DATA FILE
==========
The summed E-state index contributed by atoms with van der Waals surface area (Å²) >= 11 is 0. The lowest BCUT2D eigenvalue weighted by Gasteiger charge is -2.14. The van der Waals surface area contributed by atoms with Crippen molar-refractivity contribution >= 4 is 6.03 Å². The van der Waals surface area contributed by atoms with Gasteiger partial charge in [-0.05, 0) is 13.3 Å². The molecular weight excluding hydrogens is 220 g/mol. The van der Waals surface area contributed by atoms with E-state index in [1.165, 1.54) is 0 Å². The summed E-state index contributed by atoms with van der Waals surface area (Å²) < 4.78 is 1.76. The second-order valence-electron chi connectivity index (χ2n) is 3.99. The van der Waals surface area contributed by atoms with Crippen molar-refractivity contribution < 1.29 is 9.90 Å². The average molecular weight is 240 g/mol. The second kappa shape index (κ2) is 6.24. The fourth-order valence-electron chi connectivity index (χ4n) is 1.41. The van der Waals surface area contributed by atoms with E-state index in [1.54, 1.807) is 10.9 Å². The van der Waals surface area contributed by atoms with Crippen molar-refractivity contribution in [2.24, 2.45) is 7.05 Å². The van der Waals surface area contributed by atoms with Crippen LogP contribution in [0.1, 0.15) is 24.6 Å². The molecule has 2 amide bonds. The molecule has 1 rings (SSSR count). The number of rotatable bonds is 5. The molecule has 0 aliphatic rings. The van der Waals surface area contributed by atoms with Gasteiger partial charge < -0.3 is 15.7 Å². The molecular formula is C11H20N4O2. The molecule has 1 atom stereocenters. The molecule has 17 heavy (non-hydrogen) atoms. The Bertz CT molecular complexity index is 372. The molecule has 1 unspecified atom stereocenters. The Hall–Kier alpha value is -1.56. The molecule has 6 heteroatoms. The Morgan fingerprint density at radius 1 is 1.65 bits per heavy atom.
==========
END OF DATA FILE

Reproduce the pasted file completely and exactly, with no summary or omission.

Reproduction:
The summed E-state index contributed by atoms with van der Waals surface area (Å²) >= 11 is 0. The lowest BCUT2D eigenvalue weighted by Gasteiger charge is -2.14. The van der Waals surface area contributed by atoms with Crippen molar-refractivity contribution >= 4 is 6.03 Å². The van der Waals surface area contributed by atoms with Gasteiger partial charge in [-0.05, 0) is 13.3 Å². The molecular weight excluding hydrogens is 220 g/mol. The van der Waals surface area contributed by atoms with E-state index in [1.165, 1.54) is 0 Å². The summed E-state index contributed by atoms with van der Waals surface area (Å²) < 4.78 is 1.76. The second-order valence-electron chi connectivity index (χ2n) is 3.99. The van der Waals surface area contributed by atoms with Crippen molar-refractivity contribution < 1.29 is 9.90 Å². The average molecular weight is 240 g/mol. The second kappa shape index (κ2) is 6.24. The fourth-order valence-electron chi connectivity index (χ4n) is 1.41. The van der Waals surface area contributed by atoms with E-state index in [1.54, 1.807) is 10.9 Å². The van der Waals surface area contributed by atoms with Crippen molar-refractivity contribution in [2.24, 2.45) is 7.05 Å². The van der Waals surface area contributed by atoms with Crippen LogP contribution in [0.1, 0.15) is 24.6 Å². The molecule has 2 amide bonds. The molecule has 1 rings (SSSR count). The number of rotatable bonds is 5. The molecule has 0 aliphatic rings. The van der Waals surface area contributed by atoms with Gasteiger partial charge < -0.3 is 15.7 Å². The molecular formula is C11H20N4O2. The molecule has 1 atom stereocenters. The molecule has 17 heavy (non-hydrogen) atoms. The Bertz CT molecular complexity index is 372. The molecule has 1 unspecified atom stereocenters. The Hall–Kier alpha value is -1.56. The molecule has 6 heteroatoms. The Morgan fingerprint density at radius 1 is 1.65 bits per heavy atom.